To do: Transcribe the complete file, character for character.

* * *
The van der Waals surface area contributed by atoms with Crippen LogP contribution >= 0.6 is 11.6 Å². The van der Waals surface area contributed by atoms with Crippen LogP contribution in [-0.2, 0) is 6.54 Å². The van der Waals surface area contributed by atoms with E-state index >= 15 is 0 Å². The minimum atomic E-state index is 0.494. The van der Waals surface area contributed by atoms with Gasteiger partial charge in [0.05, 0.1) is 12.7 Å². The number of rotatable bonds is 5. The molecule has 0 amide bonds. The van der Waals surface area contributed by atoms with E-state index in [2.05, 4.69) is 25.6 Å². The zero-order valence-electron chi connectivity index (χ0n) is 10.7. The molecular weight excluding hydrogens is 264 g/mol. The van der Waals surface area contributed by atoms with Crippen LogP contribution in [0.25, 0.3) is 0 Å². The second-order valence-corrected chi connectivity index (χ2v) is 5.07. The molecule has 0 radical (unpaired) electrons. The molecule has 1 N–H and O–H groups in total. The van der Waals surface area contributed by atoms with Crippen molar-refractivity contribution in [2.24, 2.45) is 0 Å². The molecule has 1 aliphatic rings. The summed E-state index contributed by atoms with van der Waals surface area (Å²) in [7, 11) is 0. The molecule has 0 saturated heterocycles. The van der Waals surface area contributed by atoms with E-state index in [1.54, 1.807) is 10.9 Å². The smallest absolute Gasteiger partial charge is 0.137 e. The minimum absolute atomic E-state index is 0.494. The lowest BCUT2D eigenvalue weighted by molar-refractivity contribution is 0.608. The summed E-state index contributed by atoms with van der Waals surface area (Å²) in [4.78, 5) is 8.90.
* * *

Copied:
The van der Waals surface area contributed by atoms with Crippen LogP contribution >= 0.6 is 11.6 Å². The van der Waals surface area contributed by atoms with Crippen LogP contribution in [-0.2, 0) is 6.54 Å². The van der Waals surface area contributed by atoms with E-state index >= 15 is 0 Å². The minimum atomic E-state index is 0.494. The van der Waals surface area contributed by atoms with Gasteiger partial charge in [0.05, 0.1) is 12.7 Å². The number of rotatable bonds is 5. The molecule has 0 amide bonds. The van der Waals surface area contributed by atoms with E-state index in [2.05, 4.69) is 25.6 Å². The zero-order valence-electron chi connectivity index (χ0n) is 10.7. The molecular weight excluding hydrogens is 264 g/mol. The van der Waals surface area contributed by atoms with Crippen LogP contribution in [0.25, 0.3) is 0 Å². The second-order valence-corrected chi connectivity index (χ2v) is 5.07. The molecule has 0 radical (unpaired) electrons. The molecule has 1 N–H and O–H groups in total. The van der Waals surface area contributed by atoms with Crippen molar-refractivity contribution in [2.24, 2.45) is 0 Å². The molecule has 1 aliphatic rings. The summed E-state index contributed by atoms with van der Waals surface area (Å²) in [7, 11) is 0. The molecule has 0 saturated heterocycles. The van der Waals surface area contributed by atoms with E-state index in [1.54, 1.807) is 10.9 Å². The smallest absolute Gasteiger partial charge is 0.137 e. The minimum absolute atomic E-state index is 0.494. The lowest BCUT2D eigenvalue weighted by molar-refractivity contribution is 0.608. The summed E-state index contributed by atoms with van der Waals surface area (Å²) in [4.78, 5) is 8.90.